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May 2008

Pacifica Creek Care: How to Live and Work in Pacifica's Watersheds

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One of the best things to come out of City Hall recently is the grant-funded mailing to creekside residents in Linda Mar: a booklet called "Pacifica Creek Care: How to Live and Work in Pacifica's Watersheds" plus the "Guide for Plant Salvage and Plant Maintenance Efforts." Thanks to Associate Engineer Maria Aguilar (650-738-4660) for sending this useful information. The city is working on a creek ordinance to protect the flora and fauna of the creek. For future developments, visit the CITY OF PACIFICA and SAN PEDRO CREEK WATERSHED COALITION, which created the creek booklet.


S.F. Gets $1 Million to Build Biodiesel Plant

SF GETS MONEY TO BUILD BIODIESEL PLANT       

San Francisco Business Times, by Lindsay Riddell

San Francisco received $1 million grant from the San Francisco Public Utilities Commission to build its first biodiesel plant to recycle restaurant grease. The city started a free grease collection program last year -- collecting used cooking oil from restaurants that it sells to biodiesel producers. But now the city will have the ability to make its own. The new facility will be located at the Oceanside Sewage Treatment Plant. And it will be the first of its kind to produce fuel from both yellow grease, the kind that comes out of a fryer, and brown grease, a lower quality feedstock for making biodiesel made up of pan scrapings and trappings under a restaurant sink. The city wants to create a closed loop where all of the grease its restaurants produce is recycled and used to power the city's fleet of biodiesel trucks.


Whiz Kid Finds Key to Breaking Down Plastic

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WCI student isolates microbe that lunches on plastic bags
TheRecord.com - CanadaWorld
Karen Kawawada, RECORD STAFF
WATERLOO—Getting ordinary plastic bags to rot away like banana peels would be an environmental dream come true. After all, we produce 500 billion a year worldwide and they take up to 1,000 years to decompose. They take up space in landfills, litter our streets and parks, pollute the oceans and kill the animals that eat them. Now a Waterloo teenager has found a way to make plastic bags degrade faster -- in three months, he figures. Daniel Burd's project won the top prize at the Canada-Wide Science Fair in Ottawa. He came back with a long list of awards, including a $10,000 prize, a $20,000 scholarship, and recognition that he has found a practical way to help the environment. READ THE FULL STORY HERE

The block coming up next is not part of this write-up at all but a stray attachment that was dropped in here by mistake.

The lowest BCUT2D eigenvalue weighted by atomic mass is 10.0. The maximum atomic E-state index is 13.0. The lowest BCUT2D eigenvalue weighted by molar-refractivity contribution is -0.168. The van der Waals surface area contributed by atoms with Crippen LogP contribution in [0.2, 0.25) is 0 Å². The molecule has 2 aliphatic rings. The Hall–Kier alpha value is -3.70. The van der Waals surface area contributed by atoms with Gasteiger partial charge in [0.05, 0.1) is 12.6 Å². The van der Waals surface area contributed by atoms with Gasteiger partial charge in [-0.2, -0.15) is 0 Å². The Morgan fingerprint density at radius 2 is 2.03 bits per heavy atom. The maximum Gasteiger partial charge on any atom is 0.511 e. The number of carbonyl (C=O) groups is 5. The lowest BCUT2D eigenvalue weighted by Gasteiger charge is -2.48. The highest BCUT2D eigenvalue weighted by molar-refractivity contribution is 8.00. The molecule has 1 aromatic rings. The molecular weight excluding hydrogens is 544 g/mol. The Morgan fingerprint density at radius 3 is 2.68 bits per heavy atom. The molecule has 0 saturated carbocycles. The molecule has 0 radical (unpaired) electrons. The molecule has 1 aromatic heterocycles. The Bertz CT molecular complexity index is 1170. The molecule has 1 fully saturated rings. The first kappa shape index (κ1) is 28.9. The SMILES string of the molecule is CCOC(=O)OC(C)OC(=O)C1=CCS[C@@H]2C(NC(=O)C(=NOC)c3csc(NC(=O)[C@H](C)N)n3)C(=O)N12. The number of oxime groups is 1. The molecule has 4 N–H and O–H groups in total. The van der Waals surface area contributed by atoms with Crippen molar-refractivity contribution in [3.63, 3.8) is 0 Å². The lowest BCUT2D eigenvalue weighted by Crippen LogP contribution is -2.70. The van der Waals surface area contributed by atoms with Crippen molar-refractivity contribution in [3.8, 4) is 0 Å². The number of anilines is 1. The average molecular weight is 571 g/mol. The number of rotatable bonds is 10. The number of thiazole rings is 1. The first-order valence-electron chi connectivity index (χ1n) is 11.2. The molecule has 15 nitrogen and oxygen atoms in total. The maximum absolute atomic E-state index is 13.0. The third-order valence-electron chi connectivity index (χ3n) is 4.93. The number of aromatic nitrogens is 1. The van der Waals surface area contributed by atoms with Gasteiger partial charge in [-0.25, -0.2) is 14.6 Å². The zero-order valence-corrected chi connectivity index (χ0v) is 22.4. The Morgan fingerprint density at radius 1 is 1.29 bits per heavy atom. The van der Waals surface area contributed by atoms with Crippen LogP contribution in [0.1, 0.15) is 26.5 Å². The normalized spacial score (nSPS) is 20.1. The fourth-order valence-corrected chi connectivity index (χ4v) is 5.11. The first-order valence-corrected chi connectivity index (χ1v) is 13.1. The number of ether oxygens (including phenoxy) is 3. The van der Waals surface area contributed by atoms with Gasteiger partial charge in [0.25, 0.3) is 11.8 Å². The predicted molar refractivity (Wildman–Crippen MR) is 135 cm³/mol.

Bad Deal for the Planet: The Carbon-Offset Scam

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International Rivers Network (IRN) recently held an event at the Commonwealth Club in San Francisco on how carbon-trading scammers threaten to undermine the intent of the Kyoto Protocol on reducing carbon emissions. Here is  the EVENT VIDEO. Since the event, IRN's annual Dams, Rivers, and People report went to press, and is also available at THE FULL REPORT. "Bad Deal for the Planet: Why Carbon Offsets Aren't Working—and How to Create a Fair Global Climate Accord" delves into the murky world of fake carbon offsets and lays out a framework for creating better solutions to solve the looming climate crisis. The U.S. Senate soon starts discussing a bill that could allow U.S. polluters to escape their emission reduction responsibilities by buying hundreds of millions of international offsets every year. (Follow the money, i.e., campaign contributions.)

[adapted from Jake Sigg's Nature News]



Phoenix Lands on Mars, Sun Flips Its Wig

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THE DESCENT OF PHOENIX: When NASA's Phoenix probe parachuted to Mars last Sunday, a pair of other spacecraft were orbiting high overhead, watching and listening. While NASA's Mars Reconnaissance Orbiter snapped some jaw-dropping photos of Phoenix's plunge to the surface, Europe's Mars Express orbiter recorded Phoenix's radio transmissions. The eerie-sounding tones have just been beamed back to Earth and you can listen to them by following the links at today's edition of SPACE WEATHER.

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CARTWHEEL CME: Imagine a billion-ton cloud of gas launching itself off the surface of the sun and then doing a cartwheel. That's exactly what happened on April 9, 2008, when a coronal mass ejection pirouetted over the sun's limb in full view of an international fleet of spacecraft. The cartwheel set off a chain of events that amazed even veteran solar physicists. The full story, and a spectacular movie of a second cartwheel recorded just last week, may be found at SPACE WEATHER.